With shares of the electric vehicle maker on a tear, markets may finally see the company like a tech – not auto – juggernaut.
What explains Tesla’s tear, and where are shares headed from here? That depends on whether markets keep treating Tesla as merely an innovative automaker or what it really is – a global tech giant.
Tesla’s sentiment score over the past four years versus the median sentiment for the auto sector. Pulled from AlphaSense’s new Earnings Call Sentiment Module.
Shares of Tesla have doubled over the last six months and are up more than 190% since its trough last June. The company has now crossed the $100 billion market cap, making it worth more than Ford Motors and General Motors combined.
That’s a sharp change of fortunes for a company that has been piled into by high-profile short-sellers like Greenlight Capital’s David Einhorn.
And it’s rare for a large cap stock like Tesla to double in a six-month period. Analysts at AllianceBernstein ran a 40-year historical screen and found that on average, only three large cap stocks per year are able to double within six months (note that they excluded the tech bubble and aftermath of the Financial Crisis as anomalous periods). Furthermore, the large caps that did double saw a subsequent six-month return of just 2.6%. All of this makes Tesla’s growth particularly impressive.
But these analysts note that it’s extremely unusual in the auto and industrial sector; in fact, they count only three instances of it occurring in the auto sector: Ford and Daimler in the aftermath of the financial crisis, and Fiat Chrysler in 2017.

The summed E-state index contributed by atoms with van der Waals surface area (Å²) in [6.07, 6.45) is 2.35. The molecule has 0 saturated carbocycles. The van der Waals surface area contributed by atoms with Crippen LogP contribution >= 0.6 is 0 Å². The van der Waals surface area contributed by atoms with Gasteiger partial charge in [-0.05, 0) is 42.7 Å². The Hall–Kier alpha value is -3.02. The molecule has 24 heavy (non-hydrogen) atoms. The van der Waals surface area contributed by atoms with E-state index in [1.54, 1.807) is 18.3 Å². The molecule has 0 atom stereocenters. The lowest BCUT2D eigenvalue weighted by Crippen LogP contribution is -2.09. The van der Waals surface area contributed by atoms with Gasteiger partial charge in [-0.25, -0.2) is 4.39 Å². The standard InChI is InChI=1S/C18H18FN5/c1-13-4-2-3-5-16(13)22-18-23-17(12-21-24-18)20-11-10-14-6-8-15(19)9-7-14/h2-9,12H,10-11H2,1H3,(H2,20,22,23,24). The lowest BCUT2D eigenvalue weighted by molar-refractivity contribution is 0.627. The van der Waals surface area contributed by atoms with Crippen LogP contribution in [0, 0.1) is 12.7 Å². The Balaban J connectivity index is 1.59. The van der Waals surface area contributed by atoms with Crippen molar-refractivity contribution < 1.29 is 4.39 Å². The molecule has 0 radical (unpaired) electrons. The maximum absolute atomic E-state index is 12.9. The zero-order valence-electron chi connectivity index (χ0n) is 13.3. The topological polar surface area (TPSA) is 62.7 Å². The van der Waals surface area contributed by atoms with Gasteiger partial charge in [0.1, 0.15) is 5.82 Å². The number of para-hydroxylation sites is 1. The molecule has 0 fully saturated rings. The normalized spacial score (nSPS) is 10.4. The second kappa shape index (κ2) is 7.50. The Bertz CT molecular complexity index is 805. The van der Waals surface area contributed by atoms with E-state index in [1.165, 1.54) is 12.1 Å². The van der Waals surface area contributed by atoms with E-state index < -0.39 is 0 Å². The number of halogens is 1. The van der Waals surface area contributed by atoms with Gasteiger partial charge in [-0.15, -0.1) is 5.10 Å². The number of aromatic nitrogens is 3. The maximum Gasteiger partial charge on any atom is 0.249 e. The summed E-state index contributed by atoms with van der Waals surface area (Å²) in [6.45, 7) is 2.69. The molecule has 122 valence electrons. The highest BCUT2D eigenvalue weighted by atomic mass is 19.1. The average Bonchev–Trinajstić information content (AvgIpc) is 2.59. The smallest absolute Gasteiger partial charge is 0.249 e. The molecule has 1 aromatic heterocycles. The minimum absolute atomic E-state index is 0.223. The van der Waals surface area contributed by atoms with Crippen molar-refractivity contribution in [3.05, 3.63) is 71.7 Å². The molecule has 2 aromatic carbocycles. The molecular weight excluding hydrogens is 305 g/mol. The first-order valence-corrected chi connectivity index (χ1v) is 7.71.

Where large cap stocks double much more frequently is in the tech sector. Of the 151 instances identified by AllianceBernstein, 30% were in tech (financials were second with 19%, and commodities third with 15%).
And markets are now turning the Tesla story from the strong automotive one to one increasingly focused on what other applications of its core technology could be.
Positive mentions of Tesla in the News 2018 – 2019
As the company’s balance sheet improves, analysts at Jefferies note that the company’s other technology ambitions are becoming increasingly viable. That includes new benchmarks in density and charging cycles. The analysts see the company’s highly anticipated developments of a million-mile battery having seismic implications for design and engineering. If accomplished, the technology could be disrupting and enable Tesla to supply batteries to other EV companies and into storage markets.
Add to that Autonomous Vehicles and Sharing. While autopilot has had issues, the analysts note that the companies contrarian preference for vision and machine learning is picking up traction. Visions of a ridesharing and robotaxi business presented last year could evolve into industry-wide game changers and add further upside to the stock.
In updating their price target to $600, Jefferies analysts calculate the value of these technologies. They see storage/generation and selling batteries to third-parties as major opportunities. (They estimate these markets to be worth $90 billion and $235 billion by 2025 and 2030 respectively).
Wall Street, then, may finally be waking up to a vision that Tesla CEO Elon Musk has long articulated. While revenue from automotive sales is what sustains the company financially, Musk has pointed to other technology moonshots as even more profound.
“That transition, that sort of flipping of the switch from a car that is from not robotaxi to robotaxi, I think will probably be the biggest step-change increase in asset value in history by far,” Musk said in the company’s third-quarter earnings call.
And Musk is even more bullish when it comes to Tesla’s energy ambitions. “I think there’s generally a lack of understanding or appreciation for the growth of Tesla Energy,” he said. “In the long term, I expect Tesla Energy to be of the same — roughly the same size as Tesla’s automotive sector or business.”
That markets are finally viewing Tesla as a tech pioneer and not just an automotive innovator could be a key factor in the stock’s run so far. And if that view continues, it could mean more upside ahead.
Interested in following Tesla’s tear? AlphaSense makes it easy to track the performance of companies worldwide. To get started, request a demo and start a free trial.
For more company teardowns, visit our Insights page to read more about Netflix, Alphabet, IMAX, and more.
Positive Mentions of Tesla in the News